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Maine businesses welcome summer tourists amidst inflation

Tony Cameron, CEO of the Maine Tourism Association, said he expects people will visit Maine this summer, but inflation may affect how much they spend.

PORTLAND, Maine — Bright skies and mild temperatures on Memorial Day 2022 had the streets in downtown Portland buzzing with a familiar sound. Summer tourism season is back and in full swing — but there are questions about how inflation could make an impact down the road.

The Maine Office of Tourism released a notice last week, indicating it anticipates another "strong year" for our state's tourism and hospitality sector. In 2021, the office reported about 10.1 million visitors from the U.S. and Canada between May and August. According to a recent AAA poll, six in 10 Americans are planning at least one summer trip, with 35 percent expected to travel more this summer than last.  

"So far, traffic has been good," Dan Jurczak, bar manager at Portland Lobster Company in Portland, said about Memorial Day Weekend business, later adding, "My favorite part of the job is [that] people from all over the world come here."

Welcoming back visitors is exciting, but one constant stressor still looms in the background for businesses and customers alike — inflation.

"Prices have gone up on everything," Jurczak said. "Lobster meat is really expensive right now, but we’re trying our best to kind of keep it as low as we can and serve as many people as we can.”

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Retail shop Wilbur's of Maine is in a similar position. Retail manager at the Freeport factory location Barbara Thompson said her team has had to increase price-tags because the cost of the products they need to make their goods has gone up.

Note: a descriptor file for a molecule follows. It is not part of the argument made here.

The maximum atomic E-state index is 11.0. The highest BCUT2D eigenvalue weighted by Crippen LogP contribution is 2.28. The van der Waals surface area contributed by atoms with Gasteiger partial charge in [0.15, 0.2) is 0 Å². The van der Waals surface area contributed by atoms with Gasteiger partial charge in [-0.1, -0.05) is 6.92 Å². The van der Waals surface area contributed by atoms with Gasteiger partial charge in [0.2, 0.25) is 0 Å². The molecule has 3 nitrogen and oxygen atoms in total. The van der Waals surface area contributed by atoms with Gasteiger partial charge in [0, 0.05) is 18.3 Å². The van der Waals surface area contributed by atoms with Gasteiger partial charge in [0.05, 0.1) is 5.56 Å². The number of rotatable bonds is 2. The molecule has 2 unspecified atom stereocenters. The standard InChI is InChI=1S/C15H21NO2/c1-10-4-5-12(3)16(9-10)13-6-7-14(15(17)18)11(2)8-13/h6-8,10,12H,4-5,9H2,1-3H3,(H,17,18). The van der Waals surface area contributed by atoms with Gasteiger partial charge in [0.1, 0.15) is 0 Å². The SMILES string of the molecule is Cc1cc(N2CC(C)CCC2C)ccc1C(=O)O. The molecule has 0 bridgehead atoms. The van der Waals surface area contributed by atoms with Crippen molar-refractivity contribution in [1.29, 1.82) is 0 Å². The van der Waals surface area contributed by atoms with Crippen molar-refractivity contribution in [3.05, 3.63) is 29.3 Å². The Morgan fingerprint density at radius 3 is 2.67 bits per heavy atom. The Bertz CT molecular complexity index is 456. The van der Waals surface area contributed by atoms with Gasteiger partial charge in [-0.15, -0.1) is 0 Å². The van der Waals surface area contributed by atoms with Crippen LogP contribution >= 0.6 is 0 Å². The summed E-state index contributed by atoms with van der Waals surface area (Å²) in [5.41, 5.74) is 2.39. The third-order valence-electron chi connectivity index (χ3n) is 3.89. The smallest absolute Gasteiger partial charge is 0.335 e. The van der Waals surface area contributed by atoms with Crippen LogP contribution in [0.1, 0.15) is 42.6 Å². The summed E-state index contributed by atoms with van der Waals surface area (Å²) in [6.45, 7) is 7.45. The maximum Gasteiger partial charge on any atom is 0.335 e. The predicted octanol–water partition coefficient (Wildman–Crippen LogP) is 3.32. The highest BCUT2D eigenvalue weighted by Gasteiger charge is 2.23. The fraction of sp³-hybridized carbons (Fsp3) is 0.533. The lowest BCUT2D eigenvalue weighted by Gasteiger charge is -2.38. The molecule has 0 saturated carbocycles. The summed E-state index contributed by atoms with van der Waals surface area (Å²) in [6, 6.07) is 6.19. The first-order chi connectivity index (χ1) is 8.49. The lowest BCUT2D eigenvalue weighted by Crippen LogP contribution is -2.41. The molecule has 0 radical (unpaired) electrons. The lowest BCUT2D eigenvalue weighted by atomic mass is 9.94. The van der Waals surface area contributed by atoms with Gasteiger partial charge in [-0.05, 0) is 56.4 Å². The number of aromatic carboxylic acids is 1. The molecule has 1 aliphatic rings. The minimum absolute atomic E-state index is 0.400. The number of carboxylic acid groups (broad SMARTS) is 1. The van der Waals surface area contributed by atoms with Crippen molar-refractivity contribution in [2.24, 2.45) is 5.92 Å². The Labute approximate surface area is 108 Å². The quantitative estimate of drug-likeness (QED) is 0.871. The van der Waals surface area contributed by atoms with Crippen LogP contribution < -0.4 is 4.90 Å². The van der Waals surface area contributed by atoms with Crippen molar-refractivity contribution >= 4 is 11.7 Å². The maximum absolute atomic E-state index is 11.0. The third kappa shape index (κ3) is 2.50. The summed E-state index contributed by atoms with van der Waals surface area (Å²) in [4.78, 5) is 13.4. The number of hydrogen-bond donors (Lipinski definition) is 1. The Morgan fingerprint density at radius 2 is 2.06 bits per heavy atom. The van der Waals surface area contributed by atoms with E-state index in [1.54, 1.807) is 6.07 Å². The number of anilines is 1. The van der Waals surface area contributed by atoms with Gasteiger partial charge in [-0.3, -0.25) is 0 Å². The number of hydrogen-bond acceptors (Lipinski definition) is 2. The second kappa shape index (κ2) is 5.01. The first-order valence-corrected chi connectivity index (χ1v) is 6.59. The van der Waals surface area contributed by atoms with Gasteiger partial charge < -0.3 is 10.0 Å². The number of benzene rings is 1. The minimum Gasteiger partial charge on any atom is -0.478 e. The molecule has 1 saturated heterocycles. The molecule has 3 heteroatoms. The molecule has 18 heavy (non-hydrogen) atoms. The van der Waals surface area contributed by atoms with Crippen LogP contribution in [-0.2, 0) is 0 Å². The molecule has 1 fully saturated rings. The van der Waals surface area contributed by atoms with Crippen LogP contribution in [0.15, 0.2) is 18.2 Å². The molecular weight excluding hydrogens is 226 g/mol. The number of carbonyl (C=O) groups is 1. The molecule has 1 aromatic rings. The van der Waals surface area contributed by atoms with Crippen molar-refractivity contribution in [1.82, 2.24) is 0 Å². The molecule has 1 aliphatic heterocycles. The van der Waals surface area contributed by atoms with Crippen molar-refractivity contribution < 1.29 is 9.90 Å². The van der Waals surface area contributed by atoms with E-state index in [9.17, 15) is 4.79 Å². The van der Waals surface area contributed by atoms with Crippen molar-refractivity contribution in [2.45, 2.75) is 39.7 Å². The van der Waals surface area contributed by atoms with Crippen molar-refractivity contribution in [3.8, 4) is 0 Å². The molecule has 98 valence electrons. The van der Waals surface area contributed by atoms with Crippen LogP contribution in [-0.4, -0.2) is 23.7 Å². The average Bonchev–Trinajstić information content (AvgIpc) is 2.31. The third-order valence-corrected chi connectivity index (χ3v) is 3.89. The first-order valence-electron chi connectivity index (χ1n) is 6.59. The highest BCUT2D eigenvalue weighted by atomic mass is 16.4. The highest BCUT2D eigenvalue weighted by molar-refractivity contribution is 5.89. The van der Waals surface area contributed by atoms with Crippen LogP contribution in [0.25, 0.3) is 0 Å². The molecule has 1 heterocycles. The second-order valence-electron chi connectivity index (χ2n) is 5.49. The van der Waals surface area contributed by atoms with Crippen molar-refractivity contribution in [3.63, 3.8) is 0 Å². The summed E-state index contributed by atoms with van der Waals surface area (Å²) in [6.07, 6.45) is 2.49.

"Unfortunately because of the price increase, that means we do have a price increase here," Thompson said. "[But, it] isn’t so bad. I mean, we have top-quality chocolate.”

Thompson said they had already seen visitors from Connecticut, Pennsylvania and Rhode Island as of Monday morning. She said she thinks inflation might just make visitors think twice about where they're spending their money.

"They may or may not buy a stuffed lobster [toy] or a t-shirt, just because of the cost of things – but they’re still coming," Thompson said.

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Tony Cameron, CEO of the Maine Tourism Association, said he believes there are challenges ahead for the tourism industry.  

"I don’t think the high cost of gas is necessarily going to prevent somebody from spending $50 to $100, or a little more than that, on a trip up here," Cameron said. "It may curtail a little bit of their spending habits once they’re here.”

He said his main concern lies farther down the road.

"I worry about what’s going to happen after this year and how long is a sustainable with the high cost of gas and inflation and so on," Cameron said.

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Curtis Picard, CEO and president of the Retail Association of Maine, said people are still spending, but they're more cautious. He said the fact that inflation is across-the-board in most facets of life is making it challenging for people.

"If it does continue through the summer and into the fall, I think that’s going to be a real concern — that we're really going to enter a longer-term recession," Picard said. "I know folks are talking about that, so we’ll have to see what happens."

RELATED: VERIFY: No, married couples filing jointly will not get only one $850 relief check in Maine

If you're planning to visit Maine this summer, you can find more information here.

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